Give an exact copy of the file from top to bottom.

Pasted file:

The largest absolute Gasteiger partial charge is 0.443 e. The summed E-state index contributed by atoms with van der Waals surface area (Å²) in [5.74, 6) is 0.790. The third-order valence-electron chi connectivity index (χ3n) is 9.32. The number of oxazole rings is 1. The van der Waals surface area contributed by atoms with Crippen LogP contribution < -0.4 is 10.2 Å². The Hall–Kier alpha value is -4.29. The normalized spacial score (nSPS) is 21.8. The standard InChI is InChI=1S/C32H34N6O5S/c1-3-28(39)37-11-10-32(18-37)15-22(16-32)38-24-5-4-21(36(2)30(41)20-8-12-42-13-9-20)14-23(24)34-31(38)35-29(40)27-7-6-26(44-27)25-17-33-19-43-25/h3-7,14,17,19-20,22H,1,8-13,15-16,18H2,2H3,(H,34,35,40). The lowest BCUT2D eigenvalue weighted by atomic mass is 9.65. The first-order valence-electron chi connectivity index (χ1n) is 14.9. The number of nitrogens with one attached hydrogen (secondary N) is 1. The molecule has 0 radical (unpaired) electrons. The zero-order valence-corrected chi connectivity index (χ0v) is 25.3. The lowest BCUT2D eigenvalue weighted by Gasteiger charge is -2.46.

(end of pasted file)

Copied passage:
The largest absolute Gasteiger partial charge is 0.443 e. The summed E-state index contributed by atoms with van der Waals surface area (Å²) in [5.74, 6) is 0.790. The third-order valence-electron chi connectivity index (χ3n) is 9.32. The number of oxazole rings is 1. The van der Waals surface area contributed by atoms with Crippen LogP contribution < -0.4 is 10.2 Å². The Hall–Kier alpha value is -4.29. The normalized spacial score (nSPS) is 21.8. The standard InChI is InChI=1S/C32H34N6O5S/c1-3-28(39)37-11-10-32(18-37)15-22(16-32)38-24-5-4-21(36(2)30(41)20-8-12-42-13-9-20)14-23(24)34-31(38)35-29(40)27-7-6-26(44-27)25-17-33-19-43-25/h3-7,14,17,19-20,22H,1,8-13,15-16,18H2,2H3,(H,34,35,40). The lowest BCUT2D eigenvalue weighted by atomic mass is 9.65. The first-order valence-electron chi connectivity index (χ1n) is 14.9. The number of nitrogens with one attached hydrogen (secondary N) is 1. The molecule has 0 radical (unpaired) electrons. The zero-order valence-corrected chi connectivity index (χ0v) is 25.3. The lowest BCUT2D eigenvalue weighted by Gasteiger charge is -2.46.